Lect14-KR(2) - The three domains of life: Bacteria,...

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The three domains of life: Bacteria, Archaea, and Eukarya PMB/MCB 112 October 1, 2010
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Shape rods cocci rods Gram stain negative positive positive Oxygen use anaerobe aerobe anaerobe Carbon use autotroph heterotroph heterotroph (photosynthesis) Temperature thermophile mesophile mesophile (48°C) Other features lyses RBC forms spores
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Gram stain/ cell wall tree Shape tree Oxygen use tree Carbon use tree Which tree reflects the actual evolutionary relationship?
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Difficulties in determining phylogenetic relationships among bacteria: relative lack of complex structures little fossil record metabolic characteristics may change according to how a strain is cultured observable characteristics often result in conflicting trees bacteria are haploid and do not undergo sexual reproduction, so you can’t define a species as a group capable of interbreeding and having fertile offspring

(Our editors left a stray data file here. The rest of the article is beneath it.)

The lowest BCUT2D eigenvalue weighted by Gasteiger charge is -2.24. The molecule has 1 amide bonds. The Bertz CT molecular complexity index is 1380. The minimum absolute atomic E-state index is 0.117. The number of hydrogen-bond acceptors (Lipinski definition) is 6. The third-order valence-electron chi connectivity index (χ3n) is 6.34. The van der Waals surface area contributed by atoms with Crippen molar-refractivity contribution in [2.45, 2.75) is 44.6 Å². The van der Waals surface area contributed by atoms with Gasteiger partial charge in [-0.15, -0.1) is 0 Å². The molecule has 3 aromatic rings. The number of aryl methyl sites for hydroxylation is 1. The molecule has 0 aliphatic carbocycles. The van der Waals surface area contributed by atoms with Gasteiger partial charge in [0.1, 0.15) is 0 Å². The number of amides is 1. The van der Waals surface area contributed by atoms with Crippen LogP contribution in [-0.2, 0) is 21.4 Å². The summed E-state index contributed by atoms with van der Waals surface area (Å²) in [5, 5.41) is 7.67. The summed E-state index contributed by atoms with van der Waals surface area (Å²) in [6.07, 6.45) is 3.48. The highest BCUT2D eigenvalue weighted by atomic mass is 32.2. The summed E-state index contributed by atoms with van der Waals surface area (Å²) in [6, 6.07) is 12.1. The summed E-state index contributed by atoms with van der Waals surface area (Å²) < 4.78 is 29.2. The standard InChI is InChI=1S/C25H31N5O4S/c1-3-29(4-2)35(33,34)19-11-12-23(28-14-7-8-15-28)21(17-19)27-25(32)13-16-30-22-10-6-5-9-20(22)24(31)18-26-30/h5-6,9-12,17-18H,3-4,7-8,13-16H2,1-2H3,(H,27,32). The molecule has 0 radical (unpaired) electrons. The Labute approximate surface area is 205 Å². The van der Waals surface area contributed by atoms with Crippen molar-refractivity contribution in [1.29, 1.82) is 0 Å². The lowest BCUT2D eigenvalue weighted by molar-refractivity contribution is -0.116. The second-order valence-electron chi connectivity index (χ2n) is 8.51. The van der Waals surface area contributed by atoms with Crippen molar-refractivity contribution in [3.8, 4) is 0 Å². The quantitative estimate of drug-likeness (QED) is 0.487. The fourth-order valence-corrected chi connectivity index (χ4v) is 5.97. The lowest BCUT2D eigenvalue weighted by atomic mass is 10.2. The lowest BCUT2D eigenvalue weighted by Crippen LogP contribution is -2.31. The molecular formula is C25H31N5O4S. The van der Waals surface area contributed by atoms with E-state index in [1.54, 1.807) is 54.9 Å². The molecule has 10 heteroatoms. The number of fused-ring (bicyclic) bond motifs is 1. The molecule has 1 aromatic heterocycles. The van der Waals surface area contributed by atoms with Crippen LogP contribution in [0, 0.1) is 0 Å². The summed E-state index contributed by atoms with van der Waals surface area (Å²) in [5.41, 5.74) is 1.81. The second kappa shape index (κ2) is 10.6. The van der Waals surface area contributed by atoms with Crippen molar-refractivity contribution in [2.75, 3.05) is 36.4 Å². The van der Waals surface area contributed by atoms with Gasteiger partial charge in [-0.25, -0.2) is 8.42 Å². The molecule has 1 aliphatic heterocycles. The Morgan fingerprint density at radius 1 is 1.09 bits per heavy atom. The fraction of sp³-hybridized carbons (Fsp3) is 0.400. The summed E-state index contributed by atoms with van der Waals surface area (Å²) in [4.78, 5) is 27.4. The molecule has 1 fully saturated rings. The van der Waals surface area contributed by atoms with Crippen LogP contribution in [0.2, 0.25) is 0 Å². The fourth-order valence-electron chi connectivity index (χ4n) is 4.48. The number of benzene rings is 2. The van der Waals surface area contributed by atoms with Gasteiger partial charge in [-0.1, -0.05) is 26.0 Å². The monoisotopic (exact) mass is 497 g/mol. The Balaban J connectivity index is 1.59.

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In 1940s-50s, it was discovered that DNA consists of linear sequences of nucleotides (genes) that are translated by ribosomes into proteins-the functional units of cells. Mutations in DNA create different phenotypes that are the subject of natural selection. After this, it made sense to construct phylogenetic trees based on DNA sequences, since these are the information that an organism inherits from its ancestors But what DNA sequence should we use?
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In the 1970s, Carl Woese at U. of Illinois began to focus on 16S ribosomal RNA (rRNA) 1) Performs the same function in ALL organisms from bacteria to humans 1) Has highly conserved regions good for alignment and other regions with more variability where sequence divergence occurs 3) Abundant, thousands/cell (this was really important before PCR)
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This note was uploaded on 01/19/2011 for the course C 112 taught by Professor Ryan during the Fall '10 term at University of California, Berkeley.

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Lect14-KR(2) - The three domains of life: Bacteria,...

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